The Patient Protection & Affordable Care Act: Its Implications in Advanced Practice Nursing

The Patient Protection and Affordable Care Act (PPACA) usually referred to as the Affordable Care Act (ACA) or the Obamacare was ratified into regulation by President Obama in early 2010. The PPACA seeks to prevent the uninsured from catastrophic expenditures on health that do not just ruin personal credit scores but also result in insolvency and legal proceedings (Vincent & Reed, 2014). The PPACA has been a turning point in the US public health sector and advanced practice nursing.

One of the implications of the PPACA in advanced practice nursing encompasses the improvement of health-care quality, effectiveness, and dependability (Rosenbaum, 2011). Apart from insurance, the PPACA embarks on the task of reconstituting the medical structure for lasting transformations towards quality care, the formation and plan of the health-care performance, and transparency of medical information. The PPACA accomplishes this through the introduction of extensive modifications into Medicare and Medicaid. All such modifications are meant to encourage public players to gradually but vehemently push the health-care sector into acting in dissimilar manners with respect to the way medical experts operate in a more medically incorporated style, assess the excellence of their care and report regarding their practice, and aim at quality enhancement.

The PPACA also ventures in the advancement of a multi-financier National Quality Strategy with the aim of generating multi-financier quality and effectiveness actions to encourage value purchasing, enhanced safety, and a highly widespread medical information in private and public insurance firms. On this note, the PPACA lays the basis for performance evaluation of a system-wide foundation so that patients can more easily obtain information regarding their medical care and the manner in which the caregivers act (Rosenbaum, 2011). All through the schemes to enhance quality as well as information, the PPACA underscores attempts to gather information regarding medical care disparities to make the nation better review development not just for the population en bloc, but also for patient subgroups that are at a high risk for poor health results.

Another implication of the PPACA is ensuring the accessibility of medical care to medically disadvantaged populations. About 60 million people in the US are deemed medically disadvantaged due to an amalgamation of increased medical risks and a shortage of Advanced Practice Nurses (Hamric, Hanson, Tracy, & O’Grady, 2013). The PPACA seeks to reduce the shortage and promote the execution of insurance coverage obligations. Moreover, the PPACA is working towards raising the number of patients cared for in a given time and increasing the number of caregivers. A different implication of the PPACA is the improvement of public health and training of health experts. Over and above insuring as many people as possible, making efforts to improve quality of care, venturing in primary medical care in underprivileged populations, and extending coverage to ensure successful health care services, the PPACA seeks the training of caregivers for enhanced effectiveness. The PPACA also permits new ventures in the training of caregivers. Apart from new outlays in setting up training health institutions, some of the modifications are endorsed but not financed as a section of the PPACA and necessitate separate, suitable financing.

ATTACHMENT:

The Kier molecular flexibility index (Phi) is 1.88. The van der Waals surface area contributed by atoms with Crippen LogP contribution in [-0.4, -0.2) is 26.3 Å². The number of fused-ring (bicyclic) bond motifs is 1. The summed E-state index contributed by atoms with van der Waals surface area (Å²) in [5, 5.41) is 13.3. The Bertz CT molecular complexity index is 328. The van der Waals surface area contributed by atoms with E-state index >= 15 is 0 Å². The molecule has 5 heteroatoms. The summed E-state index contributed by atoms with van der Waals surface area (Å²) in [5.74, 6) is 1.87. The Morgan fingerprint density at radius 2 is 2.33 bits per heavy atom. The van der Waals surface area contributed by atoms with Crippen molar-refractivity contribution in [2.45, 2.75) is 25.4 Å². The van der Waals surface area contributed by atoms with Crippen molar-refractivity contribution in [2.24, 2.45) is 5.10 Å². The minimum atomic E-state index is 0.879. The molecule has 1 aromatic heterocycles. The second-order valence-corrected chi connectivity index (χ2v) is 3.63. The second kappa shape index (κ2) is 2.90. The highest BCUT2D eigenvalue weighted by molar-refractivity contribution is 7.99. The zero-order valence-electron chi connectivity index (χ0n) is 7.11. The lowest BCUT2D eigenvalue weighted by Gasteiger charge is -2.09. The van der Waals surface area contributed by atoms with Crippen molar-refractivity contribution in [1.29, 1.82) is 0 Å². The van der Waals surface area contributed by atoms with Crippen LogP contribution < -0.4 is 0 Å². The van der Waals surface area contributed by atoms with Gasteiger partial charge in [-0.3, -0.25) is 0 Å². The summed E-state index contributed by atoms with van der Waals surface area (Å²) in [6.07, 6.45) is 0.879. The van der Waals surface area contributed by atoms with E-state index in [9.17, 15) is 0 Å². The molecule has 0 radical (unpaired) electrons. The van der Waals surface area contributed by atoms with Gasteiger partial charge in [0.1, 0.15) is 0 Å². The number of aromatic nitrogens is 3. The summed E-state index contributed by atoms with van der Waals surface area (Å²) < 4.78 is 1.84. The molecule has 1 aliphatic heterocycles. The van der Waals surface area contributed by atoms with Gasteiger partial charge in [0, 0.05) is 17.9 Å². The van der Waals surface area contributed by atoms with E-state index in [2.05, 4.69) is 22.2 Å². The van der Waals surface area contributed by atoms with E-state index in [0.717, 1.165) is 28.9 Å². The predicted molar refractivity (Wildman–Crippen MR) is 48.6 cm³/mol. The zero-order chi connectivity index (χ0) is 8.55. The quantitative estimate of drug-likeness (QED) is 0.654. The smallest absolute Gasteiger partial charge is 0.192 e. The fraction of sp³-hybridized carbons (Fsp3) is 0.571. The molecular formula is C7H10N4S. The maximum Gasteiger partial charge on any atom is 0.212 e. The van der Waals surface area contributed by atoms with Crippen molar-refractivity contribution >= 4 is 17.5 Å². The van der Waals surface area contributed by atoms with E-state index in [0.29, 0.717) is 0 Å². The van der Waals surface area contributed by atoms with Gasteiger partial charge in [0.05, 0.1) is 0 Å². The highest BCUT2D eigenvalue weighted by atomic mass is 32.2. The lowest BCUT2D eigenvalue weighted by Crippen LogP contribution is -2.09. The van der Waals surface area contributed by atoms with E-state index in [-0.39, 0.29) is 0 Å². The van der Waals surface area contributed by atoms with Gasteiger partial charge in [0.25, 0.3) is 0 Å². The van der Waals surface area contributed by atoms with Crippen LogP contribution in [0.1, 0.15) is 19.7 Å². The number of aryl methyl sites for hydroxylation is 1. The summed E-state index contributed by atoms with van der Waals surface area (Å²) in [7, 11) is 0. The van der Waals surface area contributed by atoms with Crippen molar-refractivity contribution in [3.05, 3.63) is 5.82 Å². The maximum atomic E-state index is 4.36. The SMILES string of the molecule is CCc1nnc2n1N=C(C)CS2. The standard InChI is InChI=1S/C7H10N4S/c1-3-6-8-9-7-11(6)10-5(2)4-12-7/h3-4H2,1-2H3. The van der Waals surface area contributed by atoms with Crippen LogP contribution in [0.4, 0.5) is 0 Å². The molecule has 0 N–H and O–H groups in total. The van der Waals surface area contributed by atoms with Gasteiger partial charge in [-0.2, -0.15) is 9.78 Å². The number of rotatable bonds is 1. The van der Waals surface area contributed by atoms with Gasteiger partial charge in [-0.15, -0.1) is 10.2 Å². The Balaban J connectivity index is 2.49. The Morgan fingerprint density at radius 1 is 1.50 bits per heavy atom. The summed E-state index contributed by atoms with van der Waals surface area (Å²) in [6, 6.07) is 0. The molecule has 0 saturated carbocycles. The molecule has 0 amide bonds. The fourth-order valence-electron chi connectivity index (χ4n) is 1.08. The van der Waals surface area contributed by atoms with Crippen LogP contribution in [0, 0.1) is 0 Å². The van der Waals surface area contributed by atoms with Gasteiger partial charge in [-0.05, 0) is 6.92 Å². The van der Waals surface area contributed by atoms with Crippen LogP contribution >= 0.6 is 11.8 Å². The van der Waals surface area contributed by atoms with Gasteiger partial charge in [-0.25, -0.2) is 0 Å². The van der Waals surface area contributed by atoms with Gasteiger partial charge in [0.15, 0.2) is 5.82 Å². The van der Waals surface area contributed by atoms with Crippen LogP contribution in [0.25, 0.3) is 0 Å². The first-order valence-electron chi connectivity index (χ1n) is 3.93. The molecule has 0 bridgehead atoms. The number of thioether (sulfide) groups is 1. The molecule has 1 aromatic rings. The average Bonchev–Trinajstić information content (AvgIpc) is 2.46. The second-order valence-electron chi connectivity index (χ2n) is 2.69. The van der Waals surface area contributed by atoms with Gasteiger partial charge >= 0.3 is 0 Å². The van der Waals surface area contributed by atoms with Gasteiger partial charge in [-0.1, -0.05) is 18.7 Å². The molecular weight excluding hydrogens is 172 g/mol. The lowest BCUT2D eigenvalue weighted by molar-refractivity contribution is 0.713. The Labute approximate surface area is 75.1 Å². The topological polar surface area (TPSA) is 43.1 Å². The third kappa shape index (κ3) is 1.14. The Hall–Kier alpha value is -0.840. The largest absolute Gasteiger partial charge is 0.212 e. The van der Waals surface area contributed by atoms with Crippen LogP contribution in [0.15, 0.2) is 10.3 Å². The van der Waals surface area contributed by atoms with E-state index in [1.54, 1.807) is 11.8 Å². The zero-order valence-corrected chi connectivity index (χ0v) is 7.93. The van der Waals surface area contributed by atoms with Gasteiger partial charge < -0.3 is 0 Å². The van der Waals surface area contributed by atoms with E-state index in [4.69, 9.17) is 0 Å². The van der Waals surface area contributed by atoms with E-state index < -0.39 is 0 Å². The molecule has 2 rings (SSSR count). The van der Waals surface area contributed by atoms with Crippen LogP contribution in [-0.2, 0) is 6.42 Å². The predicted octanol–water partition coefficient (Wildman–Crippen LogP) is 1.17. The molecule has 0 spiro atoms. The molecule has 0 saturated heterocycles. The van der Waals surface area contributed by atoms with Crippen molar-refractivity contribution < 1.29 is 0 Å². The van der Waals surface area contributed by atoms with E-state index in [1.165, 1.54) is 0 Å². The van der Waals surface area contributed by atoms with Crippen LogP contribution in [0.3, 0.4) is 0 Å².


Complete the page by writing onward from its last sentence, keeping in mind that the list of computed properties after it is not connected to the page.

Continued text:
The last implication of the PPACA is long-term care (Vincent & Reed, 2014). To cater for people who require long-term attention, the PPACA generates new Medicaid alternatives to enhance community-anchored care and protect the partners and relatives of the individuals with severe sicknesses from becoming broke. In conclusion, the PPACA has played a vital role in the improvement of the US public health sector and advanced practice nursing.

References

Hamric, A. B., Hanson, C. M., Tracy, M. F., & O’Grady, E. T. (2013). Advanced practice nursing: An integrative approach. Amsterdam, Netherlands: Elsevier Health Sciences.

Rosenbaum, S. (2011). The Patient Protection and Affordable Care Act: Implications for public health policy and practice. Public Health Reports, 126(1), 130.

Vincent, D., & Reed, P. G. (2014). Affordable Care Act overview and implications for advancing nursing. Nursing science quarterly, 27(3), 254-259.

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